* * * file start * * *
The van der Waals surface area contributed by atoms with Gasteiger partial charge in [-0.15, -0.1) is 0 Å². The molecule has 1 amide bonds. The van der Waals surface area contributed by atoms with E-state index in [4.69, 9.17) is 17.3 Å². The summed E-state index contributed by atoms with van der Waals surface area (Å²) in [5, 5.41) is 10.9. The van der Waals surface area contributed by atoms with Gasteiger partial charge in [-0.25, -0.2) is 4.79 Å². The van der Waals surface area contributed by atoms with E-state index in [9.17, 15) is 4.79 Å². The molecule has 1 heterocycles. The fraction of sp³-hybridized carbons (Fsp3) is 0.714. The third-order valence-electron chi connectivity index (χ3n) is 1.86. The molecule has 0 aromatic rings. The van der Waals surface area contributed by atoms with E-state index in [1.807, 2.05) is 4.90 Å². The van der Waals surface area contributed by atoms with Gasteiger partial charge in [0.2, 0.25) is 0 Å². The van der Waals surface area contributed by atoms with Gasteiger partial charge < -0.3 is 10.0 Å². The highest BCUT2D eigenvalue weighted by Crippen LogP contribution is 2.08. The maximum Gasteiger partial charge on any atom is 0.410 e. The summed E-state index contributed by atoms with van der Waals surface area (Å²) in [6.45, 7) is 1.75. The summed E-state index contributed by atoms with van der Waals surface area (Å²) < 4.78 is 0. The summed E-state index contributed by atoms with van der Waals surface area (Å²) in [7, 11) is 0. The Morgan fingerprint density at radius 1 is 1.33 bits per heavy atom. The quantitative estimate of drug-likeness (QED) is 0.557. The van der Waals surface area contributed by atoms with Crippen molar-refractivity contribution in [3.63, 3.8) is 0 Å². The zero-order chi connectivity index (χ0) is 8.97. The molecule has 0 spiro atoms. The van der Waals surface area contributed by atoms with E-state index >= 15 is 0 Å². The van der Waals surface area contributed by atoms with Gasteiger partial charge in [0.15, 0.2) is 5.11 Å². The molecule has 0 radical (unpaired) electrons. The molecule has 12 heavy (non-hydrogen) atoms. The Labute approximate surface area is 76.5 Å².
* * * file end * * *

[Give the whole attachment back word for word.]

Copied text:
The van der Waals surface area contributed by atoms with Gasteiger partial charge in [-0.15, -0.1) is 0 Å². The molecule has 1 amide bonds. The van der Waals surface area contributed by atoms with E-state index in [4.69, 9.17) is 17.3 Å². The summed E-state index contributed by atoms with van der Waals surface area (Å²) in [5, 5.41) is 10.9. The van der Waals surface area contributed by atoms with Gasteiger partial charge in [-0.25, -0.2) is 4.79 Å². The van der Waals surface area contributed by atoms with E-state index in [9.17, 15) is 4.79 Å². The molecule has 1 heterocycles. The fraction of sp³-hybridized carbons (Fsp3) is 0.714. The third-order valence-electron chi connectivity index (χ3n) is 1.86. The molecule has 0 aromatic rings. The van der Waals surface area contributed by atoms with E-state index in [1.807, 2.05) is 4.90 Å². The van der Waals surface area contributed by atoms with Gasteiger partial charge in [0.2, 0.25) is 0 Å². The van der Waals surface area contributed by atoms with Gasteiger partial charge < -0.3 is 10.0 Å². The highest BCUT2D eigenvalue weighted by Crippen LogP contribution is 2.08. The maximum Gasteiger partial charge on any atom is 0.410 e. The summed E-state index contributed by atoms with van der Waals surface area (Å²) in [6.45, 7) is 1.75. The summed E-state index contributed by atoms with van der Waals surface area (Å²) < 4.78 is 0. The summed E-state index contributed by atoms with van der Waals surface area (Å²) in [7, 11) is 0. The Morgan fingerprint density at radius 1 is 1.33 bits per heavy atom. The quantitative estimate of drug-likeness (QED) is 0.557. The van der Waals surface area contributed by atoms with Crippen molar-refractivity contribution in [3.63, 3.8) is 0 Å². The zero-order chi connectivity index (χ0) is 8.97. The molecule has 0 spiro atoms. The van der Waals surface area contributed by atoms with E-state index >= 15 is 0 Å². The van der Waals surface area contributed by atoms with Gasteiger partial charge in [0.15, 0.2) is 5.11 Å². The molecule has 0 radical (unpaired) electrons. The molecule has 12 heavy (non-hydrogen) atoms. The Labute approximate surface area is 76.5 Å².